And why bother? The only thing we can get in return for the $25-30B now budgeted for Shuttle operations between now and 2010 is more heartache and more delays in the new space initiative. Every day that Shuttle cancellation is put off, another $15,000,000 is wasted and the return of humans to the moon is delayed by another day.

The only reason left to fly the Shuttle is to finish the International Space Station. But simple arithmetic tells you that it is not capable of doing this task. The original ISS assembly plans call for 28 more Shuttle missions before compulsory retirement on 30 September 2010. Even before the fiasco of RTF-2, Mike Griffin had stated that there will be only 16 to 20 more Shuttle missions. With the rumored 1-year delay imposed by making even more safety improvements, this number shrinks to 12-16.

There has been much talk of shifting some of the ISS assembly load to Progress, ATV, and HTV. But it is unlikely that the production rate of these vehicles and their launchers could be rapidly increased enough to carry the mass allocated to those ~14 cancelled Shuttle missions. In any case, none of these vehicles is capable of carrying major ISS components (or even the standard experiment rack).

It is thus inevitable that the "final" configuration of the ISS will lack many of the major elements now planned. Even after you omit the useless politically inspired hardware like the viewing cupola, there is still too much ISS hardware stacked up in warehouses. Either some lab modules or the solar panels needed to power them will have to be omitted from the "completed" ISS.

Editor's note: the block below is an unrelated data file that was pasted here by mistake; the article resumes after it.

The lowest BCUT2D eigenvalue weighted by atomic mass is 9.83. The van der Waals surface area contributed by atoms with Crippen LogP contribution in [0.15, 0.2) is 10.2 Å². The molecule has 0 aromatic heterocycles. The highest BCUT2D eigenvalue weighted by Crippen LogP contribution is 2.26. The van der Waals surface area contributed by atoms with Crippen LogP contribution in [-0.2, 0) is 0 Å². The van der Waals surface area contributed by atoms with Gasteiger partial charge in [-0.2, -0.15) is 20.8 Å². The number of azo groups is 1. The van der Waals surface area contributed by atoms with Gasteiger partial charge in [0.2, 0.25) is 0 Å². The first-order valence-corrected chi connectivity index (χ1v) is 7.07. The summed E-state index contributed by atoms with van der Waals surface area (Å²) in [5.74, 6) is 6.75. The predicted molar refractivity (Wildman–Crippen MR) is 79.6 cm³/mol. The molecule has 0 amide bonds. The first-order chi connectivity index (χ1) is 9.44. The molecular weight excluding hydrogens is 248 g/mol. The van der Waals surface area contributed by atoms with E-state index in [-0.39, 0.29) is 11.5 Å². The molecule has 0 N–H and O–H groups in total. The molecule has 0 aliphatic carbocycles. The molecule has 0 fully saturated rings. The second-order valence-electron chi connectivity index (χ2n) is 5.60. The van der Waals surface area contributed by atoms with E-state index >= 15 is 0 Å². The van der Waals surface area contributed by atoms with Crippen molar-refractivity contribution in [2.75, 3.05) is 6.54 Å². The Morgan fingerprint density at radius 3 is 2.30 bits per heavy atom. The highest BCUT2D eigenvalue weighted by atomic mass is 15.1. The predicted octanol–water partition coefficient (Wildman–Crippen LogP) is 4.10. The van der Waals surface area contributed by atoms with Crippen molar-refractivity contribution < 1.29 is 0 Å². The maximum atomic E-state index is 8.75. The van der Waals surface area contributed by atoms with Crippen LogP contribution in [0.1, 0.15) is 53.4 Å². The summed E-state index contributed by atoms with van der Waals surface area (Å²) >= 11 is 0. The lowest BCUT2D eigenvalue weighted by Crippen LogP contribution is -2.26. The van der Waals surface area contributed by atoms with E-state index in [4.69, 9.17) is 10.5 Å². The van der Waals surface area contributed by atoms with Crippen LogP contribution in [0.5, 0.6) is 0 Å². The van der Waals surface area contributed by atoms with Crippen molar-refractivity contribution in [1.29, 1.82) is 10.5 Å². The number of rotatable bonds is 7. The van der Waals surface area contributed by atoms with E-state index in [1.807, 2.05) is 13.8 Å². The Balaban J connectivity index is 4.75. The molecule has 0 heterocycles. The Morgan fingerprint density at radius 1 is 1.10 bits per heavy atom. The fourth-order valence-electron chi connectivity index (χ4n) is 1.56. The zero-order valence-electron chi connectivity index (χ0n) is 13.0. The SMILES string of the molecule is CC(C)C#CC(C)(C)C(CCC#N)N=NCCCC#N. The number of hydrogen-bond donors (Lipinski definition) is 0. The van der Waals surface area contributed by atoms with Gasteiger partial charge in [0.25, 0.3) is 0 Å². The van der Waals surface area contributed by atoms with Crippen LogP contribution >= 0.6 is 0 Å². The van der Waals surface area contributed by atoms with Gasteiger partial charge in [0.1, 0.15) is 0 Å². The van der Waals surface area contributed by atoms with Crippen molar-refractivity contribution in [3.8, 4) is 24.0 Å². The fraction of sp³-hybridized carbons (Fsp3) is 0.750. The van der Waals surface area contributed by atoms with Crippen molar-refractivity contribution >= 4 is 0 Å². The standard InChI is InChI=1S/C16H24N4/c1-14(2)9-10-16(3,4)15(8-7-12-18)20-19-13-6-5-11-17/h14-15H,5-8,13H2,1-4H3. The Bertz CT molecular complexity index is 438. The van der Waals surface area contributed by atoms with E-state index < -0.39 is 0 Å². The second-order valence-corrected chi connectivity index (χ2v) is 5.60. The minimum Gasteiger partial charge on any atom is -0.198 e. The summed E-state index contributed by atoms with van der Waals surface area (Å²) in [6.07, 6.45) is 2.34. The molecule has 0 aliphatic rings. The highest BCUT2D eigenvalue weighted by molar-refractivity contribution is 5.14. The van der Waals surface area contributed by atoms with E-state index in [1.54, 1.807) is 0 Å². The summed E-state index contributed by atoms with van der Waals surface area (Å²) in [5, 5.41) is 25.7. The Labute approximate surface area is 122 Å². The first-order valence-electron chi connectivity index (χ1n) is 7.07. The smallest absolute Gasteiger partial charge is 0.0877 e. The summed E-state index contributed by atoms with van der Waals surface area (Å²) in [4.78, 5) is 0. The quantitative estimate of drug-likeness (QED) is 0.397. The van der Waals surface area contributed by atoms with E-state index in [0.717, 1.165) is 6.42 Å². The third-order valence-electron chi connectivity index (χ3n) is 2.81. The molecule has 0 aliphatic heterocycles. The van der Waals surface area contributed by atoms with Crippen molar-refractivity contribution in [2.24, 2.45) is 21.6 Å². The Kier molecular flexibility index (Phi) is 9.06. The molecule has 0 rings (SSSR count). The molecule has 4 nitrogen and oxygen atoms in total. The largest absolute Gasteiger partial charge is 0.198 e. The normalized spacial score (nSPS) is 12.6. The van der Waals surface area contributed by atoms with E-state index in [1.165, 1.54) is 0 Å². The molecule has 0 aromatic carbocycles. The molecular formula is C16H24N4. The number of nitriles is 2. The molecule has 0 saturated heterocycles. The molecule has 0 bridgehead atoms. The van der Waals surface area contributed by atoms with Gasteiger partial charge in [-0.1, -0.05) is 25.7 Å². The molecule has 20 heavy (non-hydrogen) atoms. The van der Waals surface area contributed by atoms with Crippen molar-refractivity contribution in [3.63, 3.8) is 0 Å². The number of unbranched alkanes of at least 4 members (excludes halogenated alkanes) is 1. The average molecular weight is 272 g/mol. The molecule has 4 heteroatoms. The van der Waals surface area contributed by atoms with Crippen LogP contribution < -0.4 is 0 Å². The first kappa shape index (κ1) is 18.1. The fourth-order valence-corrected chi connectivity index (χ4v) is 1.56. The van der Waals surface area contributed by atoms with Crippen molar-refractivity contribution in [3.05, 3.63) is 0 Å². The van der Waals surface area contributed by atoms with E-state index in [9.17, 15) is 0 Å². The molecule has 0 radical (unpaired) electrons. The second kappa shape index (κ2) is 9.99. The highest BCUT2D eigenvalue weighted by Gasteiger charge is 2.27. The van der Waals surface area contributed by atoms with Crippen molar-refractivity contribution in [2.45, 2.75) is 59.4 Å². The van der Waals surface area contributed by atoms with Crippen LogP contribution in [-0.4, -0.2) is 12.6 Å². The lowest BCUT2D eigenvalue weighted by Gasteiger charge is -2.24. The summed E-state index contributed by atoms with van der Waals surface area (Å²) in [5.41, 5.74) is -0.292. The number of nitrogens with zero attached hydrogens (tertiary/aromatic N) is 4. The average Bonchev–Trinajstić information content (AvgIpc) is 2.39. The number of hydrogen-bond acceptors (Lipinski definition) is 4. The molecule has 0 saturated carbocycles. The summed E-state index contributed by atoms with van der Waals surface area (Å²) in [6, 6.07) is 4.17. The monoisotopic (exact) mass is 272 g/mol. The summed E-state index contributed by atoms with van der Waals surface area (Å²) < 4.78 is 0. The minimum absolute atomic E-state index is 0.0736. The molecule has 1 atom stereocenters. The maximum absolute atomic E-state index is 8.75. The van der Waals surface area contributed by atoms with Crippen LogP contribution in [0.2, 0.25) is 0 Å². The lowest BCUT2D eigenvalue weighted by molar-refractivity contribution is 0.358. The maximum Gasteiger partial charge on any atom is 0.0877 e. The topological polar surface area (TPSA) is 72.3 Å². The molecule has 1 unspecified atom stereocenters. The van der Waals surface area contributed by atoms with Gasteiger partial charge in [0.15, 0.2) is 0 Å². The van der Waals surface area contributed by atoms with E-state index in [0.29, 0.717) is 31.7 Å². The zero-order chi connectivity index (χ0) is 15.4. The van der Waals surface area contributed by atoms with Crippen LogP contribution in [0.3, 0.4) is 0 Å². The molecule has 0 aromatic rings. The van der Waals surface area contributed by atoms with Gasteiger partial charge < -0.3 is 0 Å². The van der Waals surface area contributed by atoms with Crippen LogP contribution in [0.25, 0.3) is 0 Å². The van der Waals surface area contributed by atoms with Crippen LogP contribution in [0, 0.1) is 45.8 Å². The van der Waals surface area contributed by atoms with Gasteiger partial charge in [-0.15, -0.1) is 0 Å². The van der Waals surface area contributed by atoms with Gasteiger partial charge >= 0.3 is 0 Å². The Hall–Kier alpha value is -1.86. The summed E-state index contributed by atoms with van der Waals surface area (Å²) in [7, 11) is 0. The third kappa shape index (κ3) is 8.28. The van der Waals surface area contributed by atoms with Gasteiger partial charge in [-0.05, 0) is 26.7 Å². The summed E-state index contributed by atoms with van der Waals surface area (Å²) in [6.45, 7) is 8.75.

And after 30 September 2010, there is no possibility of supporting the station and its 6-person crew. If you didn't believe my back-of-the-envelope calculation two years ago, there is now an elaborate NASA study that comes to the same conclusion. Of course this is no accident; Shuttle and Station were designed as technical Siamese Twins so that each is totally dependent on the other.

Clearly, the ISS is only a planetary-wide public works project and can never become a working space laboratory. How can we possibly ask our astronauts to assume a %2 risk of death per flight for this idiotic project?

To put this number in perspective, the combat loss rate of the most dangerous American WWII aircraft (B-17) was only %1.61. The peacetime operations of the Space Shuttle are more dangerous than wartime missions against the most efficient enemy air force the USA has ever faced!

But the important comparison is in the loss rate of crews. On average, about 8 men from each 10-man B-17 crew survived the loss of their aircraft by parachuting or riding a crippled plane down to a belly landing. So the risk of death was only about %0.3 per mission.

But the Space Shuttle has no escape system, due to fundamental technological problems that apply to all winged spaceplanes. NASA has given up trying to design such a system because the task is impossible. There are very few scenarios in which crews could survive the loss of the vehicle.

So the ugly truth is that every time that NASA launches astronauts on the Shuttle, they face a risk of death that is SIX TIMES HIGHER than that of combat aircrews in the most dangerous aircraft in the most intense air war ever fought!